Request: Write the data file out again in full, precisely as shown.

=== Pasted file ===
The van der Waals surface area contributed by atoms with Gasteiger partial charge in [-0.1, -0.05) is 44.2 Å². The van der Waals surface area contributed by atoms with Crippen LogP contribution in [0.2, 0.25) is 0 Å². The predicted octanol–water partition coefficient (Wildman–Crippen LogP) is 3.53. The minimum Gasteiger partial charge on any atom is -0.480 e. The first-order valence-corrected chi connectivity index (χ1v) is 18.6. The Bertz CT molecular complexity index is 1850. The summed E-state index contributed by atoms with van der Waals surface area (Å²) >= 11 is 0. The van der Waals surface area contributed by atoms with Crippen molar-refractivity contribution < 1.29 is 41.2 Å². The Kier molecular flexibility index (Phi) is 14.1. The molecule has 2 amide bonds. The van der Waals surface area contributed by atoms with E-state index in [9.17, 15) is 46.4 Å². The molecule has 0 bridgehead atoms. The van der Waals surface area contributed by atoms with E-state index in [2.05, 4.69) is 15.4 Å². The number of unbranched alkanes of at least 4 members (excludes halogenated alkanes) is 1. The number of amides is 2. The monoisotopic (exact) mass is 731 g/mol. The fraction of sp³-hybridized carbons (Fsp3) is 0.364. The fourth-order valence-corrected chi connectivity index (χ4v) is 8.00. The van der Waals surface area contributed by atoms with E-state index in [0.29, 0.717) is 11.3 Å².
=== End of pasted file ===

The van der Waals surface area contributed by atoms with Gasteiger partial charge in [-0.1, -0.05) is 44.2 Å². The van der Waals surface area contributed by atoms with Crippen LogP contribution in [0.2, 0.25) is 0 Å². The predicted octanol–water partition coefficient (Wildman–Crippen LogP) is 3.53. The minimum Gasteiger partial charge on any atom is -0.480 e. The first-order valence-corrected chi connectivity index (χ1v) is 18.6. The Bertz CT molecular complexity index is 1850. The summed E-state index contributed by atoms with van der Waals surface area (Å²) >= 11 is 0. The van der Waals surface area contributed by atoms with Crippen molar-refractivity contribution < 1.29 is 41.2 Å². The Kier molecular flexibility index (Phi) is 14.1. The molecule has 2 amide bonds. The van der Waals surface area contributed by atoms with E-state index in [9.17, 15) is 46.4 Å². The molecule has 0 bridgehead atoms. The van der Waals surface area contributed by atoms with E-state index in [2.05, 4.69) is 15.4 Å². The number of unbranched alkanes of at least 4 members (excludes halogenated alkanes) is 1. The number of amides is 2. The monoisotopic (exact) mass is 731 g/mol. The fraction of sp³-hybridized carbons (Fsp3) is 0.364. The fourth-order valence-corrected chi connectivity index (χ4v) is 8.00. The van der Waals surface area contributed by atoms with E-state index in [0.29, 0.717) is 11.3 Å².